The Jury and Democracy: How Jury Deliberation Promotes Civic Engagement and Political Participation

By John Gastil; E. Pierre Deess et al. | Go to book overview

Chapter 9
Political Society and Deliberative Democracy

Lest our statistics drown out the voices of the individual jurors in our study, we begin this concluding chapter with the reflections of a King County juror. This particular person had served a previous time on a jury and had returned to the courthouse for another round:

This is the second time in my life I’ve been called for jury duty, and
I think now, as I did then, that our system is about the best anyone
could have. I feel that most jurors take their responsibilities seriously
and do their best to be fair and listen to all the evidence before making
any judgments. In talking to the people around me, I was impressed
with their attitudes about being called for duty. How fortunate we are
to live in America!

The data presented in this book show that many fellow jurors have had equally inspiring experiences. In the broadest sense, then, Justice Kennedy was correct when he asserted, citing Tocqueville in Powers v. Ohio, that juries have a civic educational power. To pull together the findings shown in chapters 3–7, Table 9.1 summarizes the main results of our research on how jury service changes people’s civic and political attitudes and behaviors. Referring back to the map of the state, political society, and civil society, the table shows that the jury has as wide a range of impacts as we initially expected. Those effects measure as small changes, with the only exception being that service at the courthouse has a relatively large positive impact on jurors’ confidence in the quality of the jury system itself. From voting to community conversation, from group membership to public affairs media use, the different aspects of jury service had wide-ranging and intriguing connections to changes in jurors’ post-service behavior. Important civic and

-173-

Notes for this page

Add a new note
If you are trying to select text to create highlights or citations, remember that you must now click or tap on the first word, and then click or tap on the last word.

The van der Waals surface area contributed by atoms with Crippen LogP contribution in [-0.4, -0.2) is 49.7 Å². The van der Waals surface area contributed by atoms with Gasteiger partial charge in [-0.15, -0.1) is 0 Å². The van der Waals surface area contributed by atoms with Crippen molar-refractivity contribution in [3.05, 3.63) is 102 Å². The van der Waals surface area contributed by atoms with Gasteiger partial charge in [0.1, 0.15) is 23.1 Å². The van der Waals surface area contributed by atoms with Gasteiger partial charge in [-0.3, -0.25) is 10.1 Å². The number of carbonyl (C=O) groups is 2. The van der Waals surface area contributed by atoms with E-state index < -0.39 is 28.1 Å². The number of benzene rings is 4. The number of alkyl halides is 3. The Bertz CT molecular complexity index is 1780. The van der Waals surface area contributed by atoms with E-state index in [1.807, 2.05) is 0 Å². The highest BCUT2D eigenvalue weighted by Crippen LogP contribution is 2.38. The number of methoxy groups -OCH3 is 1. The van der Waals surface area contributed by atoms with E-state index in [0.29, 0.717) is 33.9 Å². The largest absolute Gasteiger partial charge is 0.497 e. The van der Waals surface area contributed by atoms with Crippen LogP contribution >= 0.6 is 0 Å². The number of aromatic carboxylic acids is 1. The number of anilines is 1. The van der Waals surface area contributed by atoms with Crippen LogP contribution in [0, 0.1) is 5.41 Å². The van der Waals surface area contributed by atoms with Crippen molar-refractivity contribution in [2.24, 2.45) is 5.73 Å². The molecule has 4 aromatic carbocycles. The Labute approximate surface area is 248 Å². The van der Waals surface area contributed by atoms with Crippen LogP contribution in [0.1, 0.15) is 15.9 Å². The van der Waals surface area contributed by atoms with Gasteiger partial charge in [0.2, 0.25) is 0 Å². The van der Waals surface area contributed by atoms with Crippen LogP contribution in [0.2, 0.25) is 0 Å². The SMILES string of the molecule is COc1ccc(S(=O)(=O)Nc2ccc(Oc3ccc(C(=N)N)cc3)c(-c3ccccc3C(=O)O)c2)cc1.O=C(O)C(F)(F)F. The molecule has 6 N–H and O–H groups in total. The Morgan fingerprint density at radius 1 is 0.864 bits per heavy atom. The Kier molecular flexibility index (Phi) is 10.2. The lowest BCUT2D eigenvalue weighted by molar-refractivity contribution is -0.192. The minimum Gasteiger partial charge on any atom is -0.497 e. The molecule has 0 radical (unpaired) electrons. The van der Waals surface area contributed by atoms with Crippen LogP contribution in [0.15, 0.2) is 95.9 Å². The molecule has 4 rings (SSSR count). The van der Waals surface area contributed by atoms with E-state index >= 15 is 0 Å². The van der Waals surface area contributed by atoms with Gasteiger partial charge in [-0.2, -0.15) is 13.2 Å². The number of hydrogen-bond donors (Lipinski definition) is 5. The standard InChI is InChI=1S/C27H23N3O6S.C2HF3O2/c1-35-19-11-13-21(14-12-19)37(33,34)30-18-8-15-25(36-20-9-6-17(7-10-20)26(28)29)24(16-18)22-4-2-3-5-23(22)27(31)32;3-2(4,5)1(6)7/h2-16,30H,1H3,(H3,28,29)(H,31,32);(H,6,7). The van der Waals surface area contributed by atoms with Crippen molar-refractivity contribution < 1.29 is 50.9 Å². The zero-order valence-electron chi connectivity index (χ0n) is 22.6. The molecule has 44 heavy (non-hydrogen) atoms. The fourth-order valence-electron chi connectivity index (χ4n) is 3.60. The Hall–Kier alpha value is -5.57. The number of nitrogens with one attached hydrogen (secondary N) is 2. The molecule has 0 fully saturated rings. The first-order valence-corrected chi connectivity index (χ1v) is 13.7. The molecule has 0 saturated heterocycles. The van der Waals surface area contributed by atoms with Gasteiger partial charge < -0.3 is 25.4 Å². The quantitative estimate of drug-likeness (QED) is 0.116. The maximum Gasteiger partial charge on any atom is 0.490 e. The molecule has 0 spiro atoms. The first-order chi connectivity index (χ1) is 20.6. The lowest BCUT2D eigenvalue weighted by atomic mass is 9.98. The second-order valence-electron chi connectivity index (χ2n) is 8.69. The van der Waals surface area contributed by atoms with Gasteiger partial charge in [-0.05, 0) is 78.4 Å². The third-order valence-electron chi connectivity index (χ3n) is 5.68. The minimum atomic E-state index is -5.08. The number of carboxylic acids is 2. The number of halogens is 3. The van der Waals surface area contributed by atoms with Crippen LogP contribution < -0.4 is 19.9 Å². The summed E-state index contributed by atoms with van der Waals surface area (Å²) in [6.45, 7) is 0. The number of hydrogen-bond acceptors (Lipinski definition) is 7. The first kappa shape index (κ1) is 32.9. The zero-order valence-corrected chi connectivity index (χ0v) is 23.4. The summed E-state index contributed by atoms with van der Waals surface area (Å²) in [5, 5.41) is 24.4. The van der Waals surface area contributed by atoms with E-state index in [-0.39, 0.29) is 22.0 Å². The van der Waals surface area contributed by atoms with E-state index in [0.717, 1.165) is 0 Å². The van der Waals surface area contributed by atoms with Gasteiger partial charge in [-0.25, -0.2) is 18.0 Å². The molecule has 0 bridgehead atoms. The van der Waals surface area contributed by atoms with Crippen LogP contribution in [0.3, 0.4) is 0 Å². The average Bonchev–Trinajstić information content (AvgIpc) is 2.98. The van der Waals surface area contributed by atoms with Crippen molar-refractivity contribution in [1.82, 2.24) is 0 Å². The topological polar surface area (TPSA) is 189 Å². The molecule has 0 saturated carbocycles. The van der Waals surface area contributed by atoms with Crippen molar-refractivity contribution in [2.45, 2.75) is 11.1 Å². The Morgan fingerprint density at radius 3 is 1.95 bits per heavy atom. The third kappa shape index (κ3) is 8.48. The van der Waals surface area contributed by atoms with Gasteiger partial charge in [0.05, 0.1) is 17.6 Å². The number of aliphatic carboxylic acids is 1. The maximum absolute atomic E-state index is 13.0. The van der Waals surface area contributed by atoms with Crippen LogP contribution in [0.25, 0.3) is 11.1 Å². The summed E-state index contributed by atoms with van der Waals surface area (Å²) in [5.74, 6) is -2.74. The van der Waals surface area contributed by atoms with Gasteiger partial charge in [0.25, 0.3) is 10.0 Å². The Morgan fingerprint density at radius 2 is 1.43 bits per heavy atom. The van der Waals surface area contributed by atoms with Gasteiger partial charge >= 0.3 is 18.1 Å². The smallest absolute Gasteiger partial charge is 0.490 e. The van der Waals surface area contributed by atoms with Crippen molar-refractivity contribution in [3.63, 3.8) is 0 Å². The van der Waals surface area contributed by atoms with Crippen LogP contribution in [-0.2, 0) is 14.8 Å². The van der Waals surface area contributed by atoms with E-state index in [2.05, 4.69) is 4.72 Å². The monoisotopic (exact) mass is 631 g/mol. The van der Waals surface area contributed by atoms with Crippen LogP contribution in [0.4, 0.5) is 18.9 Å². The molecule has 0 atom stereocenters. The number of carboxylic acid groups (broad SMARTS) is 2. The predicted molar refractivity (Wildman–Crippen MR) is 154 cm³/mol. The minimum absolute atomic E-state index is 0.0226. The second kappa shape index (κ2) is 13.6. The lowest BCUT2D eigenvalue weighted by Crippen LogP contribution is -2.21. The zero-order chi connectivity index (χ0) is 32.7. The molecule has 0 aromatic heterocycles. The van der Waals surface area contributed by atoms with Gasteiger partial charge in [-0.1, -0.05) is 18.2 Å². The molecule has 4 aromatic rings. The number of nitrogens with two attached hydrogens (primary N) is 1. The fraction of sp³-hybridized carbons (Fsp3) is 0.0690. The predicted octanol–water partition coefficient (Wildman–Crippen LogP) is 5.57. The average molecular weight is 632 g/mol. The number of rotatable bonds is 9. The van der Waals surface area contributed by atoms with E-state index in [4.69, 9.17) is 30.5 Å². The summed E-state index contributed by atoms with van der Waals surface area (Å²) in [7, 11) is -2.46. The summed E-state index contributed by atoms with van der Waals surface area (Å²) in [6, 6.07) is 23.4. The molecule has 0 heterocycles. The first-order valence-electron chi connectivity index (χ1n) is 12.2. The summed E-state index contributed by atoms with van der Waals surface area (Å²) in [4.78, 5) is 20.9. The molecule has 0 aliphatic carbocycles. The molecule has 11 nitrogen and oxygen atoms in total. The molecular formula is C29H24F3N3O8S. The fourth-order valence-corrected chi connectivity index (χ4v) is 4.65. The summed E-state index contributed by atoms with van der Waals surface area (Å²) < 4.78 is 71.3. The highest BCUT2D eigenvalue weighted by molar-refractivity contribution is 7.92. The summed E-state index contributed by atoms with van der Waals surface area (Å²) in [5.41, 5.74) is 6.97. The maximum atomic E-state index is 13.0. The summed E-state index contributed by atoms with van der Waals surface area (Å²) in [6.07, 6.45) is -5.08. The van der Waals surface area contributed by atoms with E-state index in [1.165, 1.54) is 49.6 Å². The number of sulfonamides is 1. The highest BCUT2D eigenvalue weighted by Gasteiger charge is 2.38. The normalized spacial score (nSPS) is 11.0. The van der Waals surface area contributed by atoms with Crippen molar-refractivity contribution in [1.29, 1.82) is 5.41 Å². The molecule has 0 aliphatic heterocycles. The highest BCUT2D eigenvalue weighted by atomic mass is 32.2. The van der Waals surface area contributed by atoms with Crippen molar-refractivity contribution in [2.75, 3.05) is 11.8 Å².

One moment ...
Default project is now your active project.
Project items

Items saved from this book

This book has been saved
Highlights (0)
Some of your highlights are legacy items.

Highlights saved before July 30, 2012 will not be displayed on their respective source pages.

You can easily re-create the highlights by opening the book page or article, selecting the text, and clicking “Highlight.”

Citations (0)
Some of your citations are legacy items.

Any citation created before July 30, 2012 will labeled as a “Cited page.” New citations will be saved as cited passages, pages or articles.

We also added the ability to view new citations from your projects or the book or article where you created them.

Notes (0)
Bookmarks (0)

You have no saved items from this book

Project items include:
  • Saved book/article
  • Highlights
  • Quotes/citations
  • Notes
  • Bookmarks
Notes
Cite this page

Cited page

Style
Citations are available only to our active members.
Sign up now to cite pages or passages in MLA, APA and Chicago citation styles.

(Einhorn, 1992, p. 25)

(Einhorn 25)

1

1. Lois J. Einhorn, Abraham Lincoln, the Orator: Penetrating the Lincoln Legend (Westport, CT: Greenwood Press, 1992), 25, http://www.questia.com/read/27419298.

Cited page

Bookmark this page
The Jury and Democracy: How Jury Deliberation Promotes Civic Engagement and Political Participation
Table of contents

Table of contents

  • Title Page iii
  • Acknowledgments vii
  • Contents xi
  • Figures xiii
  • Tables xv
  • Photos xix
  • Chapter 1 - Freedom in Our Hands 3
  • Chapter 2 - Between State and Society 12
  • Chapter 3 - From Jury Box to Ballot Box 26
  • Chapter 4 - Answering the Summons 52
  • Chapter 5 - Citizen Judges 73
  • Chapter 6 - From Courthouse to Community 106
  • Chapter 7 - Civic Attitude Adjustment 129
  • Chapter 8 - Securing the Jury 154
  • Chapter 9 - Political Society and Deliberative Democracy 173
  • Further Reading 193
  • Methodological Appendix 195
  • Notes 215
  • References 241
  • About the Authors 259
  • Index 261
Settings

Settings

Typeface
Text size Smaller Larger Reset View mode
Search within

Search within this book

Look up

Look up a word

  • Dictionary
  • Thesaurus
Please submit a word or phrase above.
Print this page

Print this page

Why can't I print more than one page at a time?

Full screen
/ 267

matching results for page

Cited passage

Style
Citations are available only to our active members.
Sign up now to cite pages or passages in MLA, APA and Chicago citation styles.

"Portraying himself as an honest, ordinary person helped Lincoln identify with his audiences." (Einhorn, 1992, p. 25).

"Portraying himself as an honest, ordinary person helped Lincoln identify with his audiences." (Einhorn 25)

"Portraying himself as an honest, ordinary person helped Lincoln identify with his audiences."1

1. Lois J. Einhorn, Abraham Lincoln, the Orator: Penetrating the Lincoln Legend (Westport, CT: Greenwood Press, 1992), 25, http://www.questia.com/read/27419298.

Cited passage

Thanks for trying Questia!

Please continue trying out our research tools, but please note, full functionality is available only to our active members.

Your work will be lost once you leave this Web page.

For full access in an ad-free environment, sign up now for a FREE, 1-day trial.

Already a member? Log in now.